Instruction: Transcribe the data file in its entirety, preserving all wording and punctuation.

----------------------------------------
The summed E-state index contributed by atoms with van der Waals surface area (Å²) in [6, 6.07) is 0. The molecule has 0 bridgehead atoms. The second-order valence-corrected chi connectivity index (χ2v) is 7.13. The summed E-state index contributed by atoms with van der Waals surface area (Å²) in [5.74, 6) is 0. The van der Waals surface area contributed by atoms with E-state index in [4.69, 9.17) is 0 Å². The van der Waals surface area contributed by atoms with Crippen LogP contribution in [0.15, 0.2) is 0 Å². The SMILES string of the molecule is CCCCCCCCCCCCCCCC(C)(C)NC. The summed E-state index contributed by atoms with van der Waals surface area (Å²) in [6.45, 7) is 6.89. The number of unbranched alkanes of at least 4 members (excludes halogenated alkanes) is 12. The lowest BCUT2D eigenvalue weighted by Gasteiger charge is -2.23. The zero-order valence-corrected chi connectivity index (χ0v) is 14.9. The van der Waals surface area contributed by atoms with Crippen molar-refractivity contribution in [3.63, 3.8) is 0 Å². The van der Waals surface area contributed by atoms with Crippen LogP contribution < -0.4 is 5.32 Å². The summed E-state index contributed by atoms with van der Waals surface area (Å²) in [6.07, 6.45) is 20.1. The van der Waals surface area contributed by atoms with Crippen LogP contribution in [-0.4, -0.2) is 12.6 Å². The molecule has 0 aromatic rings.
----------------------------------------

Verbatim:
The summed E-state index contributed by atoms with van der Waals surface area (Å²) in [6, 6.07) is 0. The molecule has 0 bridgehead atoms. The second-order valence-corrected chi connectivity index (χ2v) is 7.13. The summed E-state index contributed by atoms with van der Waals surface area (Å²) in [5.74, 6) is 0. The van der Waals surface area contributed by atoms with E-state index in [4.69, 9.17) is 0 Å². The van der Waals surface area contributed by atoms with Crippen LogP contribution in [0.15, 0.2) is 0 Å². The SMILES string of the molecule is CCCCCCCCCCCCCCCC(C)(C)NC. The summed E-state index contributed by atoms with van der Waals surface area (Å²) in [6.45, 7) is 6.89. The number of unbranched alkanes of at least 4 members (excludes halogenated alkanes) is 12. The lowest BCUT2D eigenvalue weighted by Gasteiger charge is -2.23. The zero-order valence-corrected chi connectivity index (χ0v) is 14.9. The van der Waals surface area contributed by atoms with Crippen molar-refractivity contribution in [3.63, 3.8) is 0 Å². The van der Waals surface area contributed by atoms with Crippen LogP contribution < -0.4 is 5.32 Å². The summed E-state index contributed by atoms with van der Waals surface area (Å²) in [6.07, 6.45) is 20.1. The van der Waals surface area contributed by atoms with Crippen LogP contribution in [-0.4, -0.2) is 12.6 Å². The molecule has 0 aromatic rings.